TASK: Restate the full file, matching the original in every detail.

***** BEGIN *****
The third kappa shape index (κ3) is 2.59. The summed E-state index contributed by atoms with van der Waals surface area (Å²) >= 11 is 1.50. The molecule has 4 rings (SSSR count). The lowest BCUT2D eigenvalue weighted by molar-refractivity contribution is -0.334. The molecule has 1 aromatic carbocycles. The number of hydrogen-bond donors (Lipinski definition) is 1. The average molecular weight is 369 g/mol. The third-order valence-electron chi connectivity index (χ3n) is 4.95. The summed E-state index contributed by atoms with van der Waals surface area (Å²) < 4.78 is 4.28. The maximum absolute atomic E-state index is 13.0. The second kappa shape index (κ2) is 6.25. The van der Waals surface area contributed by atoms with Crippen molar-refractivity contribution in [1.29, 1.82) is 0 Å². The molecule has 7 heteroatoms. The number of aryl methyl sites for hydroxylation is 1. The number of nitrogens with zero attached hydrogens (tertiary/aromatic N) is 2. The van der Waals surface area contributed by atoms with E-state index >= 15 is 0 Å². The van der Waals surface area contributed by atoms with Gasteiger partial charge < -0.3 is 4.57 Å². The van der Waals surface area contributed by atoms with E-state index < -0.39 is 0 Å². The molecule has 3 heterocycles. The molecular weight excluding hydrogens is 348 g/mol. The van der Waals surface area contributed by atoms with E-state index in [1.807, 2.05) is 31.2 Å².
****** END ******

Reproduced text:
The third kappa shape index (κ3) is 2.59. The summed E-state index contributed by atoms with van der Waals surface area (Å²) >= 11 is 1.50. The molecule has 4 rings (SSSR count). The lowest BCUT2D eigenvalue weighted by molar-refractivity contribution is -0.334. The molecule has 1 aromatic carbocycles. The number of hydrogen-bond donors (Lipinski definition) is 1. The average molecular weight is 369 g/mol. The third-order valence-electron chi connectivity index (χ3n) is 4.95. The summed E-state index contributed by atoms with van der Waals surface area (Å²) < 4.78 is 4.28. The maximum absolute atomic E-state index is 13.0. The second kappa shape index (κ2) is 6.25. The van der Waals surface area contributed by atoms with Crippen molar-refractivity contribution in [1.29, 1.82) is 0 Å². The molecule has 7 heteroatoms. The number of aryl methyl sites for hydroxylation is 1. The number of nitrogens with zero attached hydrogens (tertiary/aromatic N) is 2. The van der Waals surface area contributed by atoms with E-state index >= 15 is 0 Å². The van der Waals surface area contributed by atoms with Gasteiger partial charge < -0.3 is 4.57 Å². The van der Waals surface area contributed by atoms with E-state index < -0.39 is 0 Å². The molecule has 3 heterocycles. The molecular weight excluding hydrogens is 348 g/mol. The van der Waals surface area contributed by atoms with E-state index in [1.807, 2.05) is 31.2 Å².